Push For Affordable Guam Housing Could Cause Crisis: Expert

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Real estate group claims administration relying on outdated data

By Mark-Alexander Pieper

HAGÅTÑA, Guam (Pacific Daily News, July 16, 2013) – The governor's push to build 3,000 affordable housing units for Guam is based on outdated information and could cause a housing crisis, according to a local real estate expert.

If anything, the island currently has thousands more homes than the population can support, said Nick Captain, president of Captain Real Estate Group.

A "housing market crisis" could be looming, if the administration continues with its efforts, he reported.

Captain Real Estate yesterday issued its Guam Real Estate Market Update for June.

The governor has said that affordable housing is a priority for his administration and he has pushed for the construction and renovation of 3,000 affordable housing units in the coming years.

Much of the new housing construction is being coordinated through the Guam Housing and Urban Renewal Authority, which is using federal tax breaks to encourage developers to build affordable housing under the Low Income Housing Tax Credit Program.

A recently passed law gave $1.4 million to the Guam Housing Corporation's Housing Trust Fund for the First Time Homeowner Assistance Program. It's the most recent in a line of programs with the aim of making housing on Guam more affordable.

The problem with the government's plan is that adding that many more homes to the housing market is devaluing existing properties, Captain said in the report.

"The danger of a housing market crisis over the next few years is increasing," Captain said.

The value of homes has dropped significantly in the last six years, the report states. The company reported that the 2013 median price of a single-family residence declined by 12 percent from 2012, to $190,000 -- the lowest level since 2007.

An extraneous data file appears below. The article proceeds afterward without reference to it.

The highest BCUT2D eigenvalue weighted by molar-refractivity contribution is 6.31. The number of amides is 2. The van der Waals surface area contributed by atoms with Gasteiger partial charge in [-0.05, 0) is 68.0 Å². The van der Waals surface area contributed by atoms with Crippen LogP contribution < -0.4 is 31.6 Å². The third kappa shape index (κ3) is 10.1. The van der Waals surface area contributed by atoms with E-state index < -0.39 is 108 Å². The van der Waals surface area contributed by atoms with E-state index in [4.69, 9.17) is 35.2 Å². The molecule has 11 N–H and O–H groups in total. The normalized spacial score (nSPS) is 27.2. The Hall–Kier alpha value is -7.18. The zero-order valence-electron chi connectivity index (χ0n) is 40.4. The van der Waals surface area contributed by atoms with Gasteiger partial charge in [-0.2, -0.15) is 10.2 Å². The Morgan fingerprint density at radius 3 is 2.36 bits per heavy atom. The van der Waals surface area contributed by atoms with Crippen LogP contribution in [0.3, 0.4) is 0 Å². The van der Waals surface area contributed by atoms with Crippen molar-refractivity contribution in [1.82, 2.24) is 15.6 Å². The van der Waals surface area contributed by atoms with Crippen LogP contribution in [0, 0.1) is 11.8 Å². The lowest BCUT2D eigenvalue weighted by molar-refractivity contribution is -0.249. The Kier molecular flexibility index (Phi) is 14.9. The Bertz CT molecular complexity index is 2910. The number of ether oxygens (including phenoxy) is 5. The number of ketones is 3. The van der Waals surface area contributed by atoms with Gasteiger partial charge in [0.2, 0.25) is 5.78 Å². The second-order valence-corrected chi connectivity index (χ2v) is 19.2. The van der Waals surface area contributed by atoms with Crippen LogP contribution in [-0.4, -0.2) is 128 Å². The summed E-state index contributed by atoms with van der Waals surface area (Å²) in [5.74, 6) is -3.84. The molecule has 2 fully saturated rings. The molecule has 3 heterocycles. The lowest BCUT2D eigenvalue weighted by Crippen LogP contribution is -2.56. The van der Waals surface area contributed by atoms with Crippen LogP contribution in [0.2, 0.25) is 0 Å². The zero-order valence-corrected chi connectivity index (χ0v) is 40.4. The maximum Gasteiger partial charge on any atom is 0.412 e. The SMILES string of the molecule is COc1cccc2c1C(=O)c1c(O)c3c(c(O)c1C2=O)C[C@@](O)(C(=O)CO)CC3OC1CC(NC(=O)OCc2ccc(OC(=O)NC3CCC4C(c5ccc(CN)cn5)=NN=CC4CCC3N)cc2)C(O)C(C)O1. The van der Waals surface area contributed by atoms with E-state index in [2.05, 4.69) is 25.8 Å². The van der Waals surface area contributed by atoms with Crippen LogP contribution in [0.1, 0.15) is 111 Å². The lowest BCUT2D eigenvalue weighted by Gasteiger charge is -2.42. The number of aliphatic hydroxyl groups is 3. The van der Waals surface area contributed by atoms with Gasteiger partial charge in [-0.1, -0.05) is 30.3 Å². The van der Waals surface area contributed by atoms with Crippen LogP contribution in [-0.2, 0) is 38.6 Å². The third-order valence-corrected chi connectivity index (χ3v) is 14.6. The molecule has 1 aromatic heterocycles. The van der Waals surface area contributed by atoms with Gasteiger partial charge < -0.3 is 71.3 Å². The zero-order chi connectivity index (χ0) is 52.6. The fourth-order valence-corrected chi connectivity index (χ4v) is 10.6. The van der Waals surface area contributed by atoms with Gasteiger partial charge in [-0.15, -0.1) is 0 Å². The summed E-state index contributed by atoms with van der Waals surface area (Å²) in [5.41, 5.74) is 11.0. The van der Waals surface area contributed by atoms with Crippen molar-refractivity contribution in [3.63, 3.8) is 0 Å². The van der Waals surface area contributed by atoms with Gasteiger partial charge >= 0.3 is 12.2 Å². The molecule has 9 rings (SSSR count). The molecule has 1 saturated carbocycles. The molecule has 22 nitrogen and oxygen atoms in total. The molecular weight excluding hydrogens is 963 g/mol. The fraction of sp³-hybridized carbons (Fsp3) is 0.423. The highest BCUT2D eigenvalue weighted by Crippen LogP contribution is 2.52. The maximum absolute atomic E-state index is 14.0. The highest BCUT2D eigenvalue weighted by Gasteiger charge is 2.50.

The 2013 median price of a condominium unit also declined by 15 percent from 2012, to $128,000.

According to Captain, housing prices aren't dropping because of a lack of interested buyers. He said people this year actually are buying more single-family homes and condominiums than last year.

Captain in his report is critical of the Guam Housing Study, which points to the need for additional housing units.

The problem with the study, according to Captain, is that it was conducted when market conditions were vastly different.

There have been significant changes in population estimates that projected Guam's population to reach 170,000. The actual number is closer to 158,000, according to U.S. Census figures.

There also had been a collapse in the anticipated economic activity that was generated by the optimism and speculation associated with "what was once a $20-plus billion military build-up, but is now a consistent $0 in military construction authorized by Congress."

The government's aim is to give residents more options for affordable homes, said Michael Duenas, Guam Housing and Urban Renewal Authority executive director.

"A buyer's market, from our view, is good," Duenas said.

"We want to afford more options for lower-income families to be able to find affordable housing -- we're not looking at the families that can go out and purchase $400,000 homes."

Reducing the number of available homes for families will make it harder for people to make ends meet, Duenas said.

Creating a buyer's market is a long-term goal that could help to combat against poverty down the line. Duenas said appraisers also play a part in setting the market rates.

Captain, in his report, warns against that line of thought. He cites American Samoa, where his company recently completed multiple property studies, as an example.

"The locals were upset because they didn't qualify for the Low Income Housing Tax Credit program, so the U.S. government gave the equivalent in a grant to be distributed on a 10 equity/90 percent grant basis by the Development Bank," Captain said.

"The grant program, hailed by many as realizing the dream of affordable housing, devastated the local housing market."

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